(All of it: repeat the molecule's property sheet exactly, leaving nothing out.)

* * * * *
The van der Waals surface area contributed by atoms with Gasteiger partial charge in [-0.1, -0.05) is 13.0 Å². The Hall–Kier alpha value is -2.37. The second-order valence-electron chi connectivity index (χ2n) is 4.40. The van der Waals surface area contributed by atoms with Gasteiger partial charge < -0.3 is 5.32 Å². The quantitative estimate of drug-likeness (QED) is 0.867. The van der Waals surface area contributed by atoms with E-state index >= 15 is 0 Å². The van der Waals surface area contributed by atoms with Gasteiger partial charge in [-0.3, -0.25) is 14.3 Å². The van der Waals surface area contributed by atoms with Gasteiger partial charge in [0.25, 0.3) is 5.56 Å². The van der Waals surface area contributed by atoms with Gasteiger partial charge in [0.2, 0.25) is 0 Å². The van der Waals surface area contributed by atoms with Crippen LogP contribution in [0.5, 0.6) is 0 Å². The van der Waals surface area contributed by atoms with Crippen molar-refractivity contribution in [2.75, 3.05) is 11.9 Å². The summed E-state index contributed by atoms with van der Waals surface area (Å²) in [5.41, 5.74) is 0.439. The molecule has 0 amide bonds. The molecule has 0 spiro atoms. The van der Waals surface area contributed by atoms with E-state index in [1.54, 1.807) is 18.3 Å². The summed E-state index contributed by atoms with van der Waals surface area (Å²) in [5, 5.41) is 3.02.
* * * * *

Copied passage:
The van der Waals surface area contributed by atoms with Gasteiger partial charge in [-0.1, -0.05) is 13.0 Å². The Hall–Kier alpha value is -2.37. The second-order valence-electron chi connectivity index (χ2n) is 4.40. The van der Waals surface area contributed by atoms with Gasteiger partial charge < -0.3 is 5.32 Å². The quantitative estimate of drug-likeness (QED) is 0.867. The van der Waals surface area contributed by atoms with E-state index >= 15 is 0 Å². The van der Waals surface area contributed by atoms with Gasteiger partial charge in [-0.3, -0.25) is 14.3 Å². The van der Waals surface area contributed by atoms with Gasteiger partial charge in [0.25, 0.3) is 5.56 Å². The van der Waals surface area contributed by atoms with Gasteiger partial charge in [0.2, 0.25) is 0 Å². The van der Waals surface area contributed by atoms with Crippen LogP contribution in [0.5, 0.6) is 0 Å². The van der Waals surface area contributed by atoms with Crippen molar-refractivity contribution in [2.75, 3.05) is 11.9 Å². The summed E-state index contributed by atoms with van der Waals surface area (Å²) in [5.41, 5.74) is 0.439. The molecule has 0 amide bonds. The molecule has 0 spiro atoms. The van der Waals surface area contributed by atoms with E-state index in [1.54, 1.807) is 18.3 Å². The summed E-state index contributed by atoms with van der Waals surface area (Å²) in [5, 5.41) is 3.02.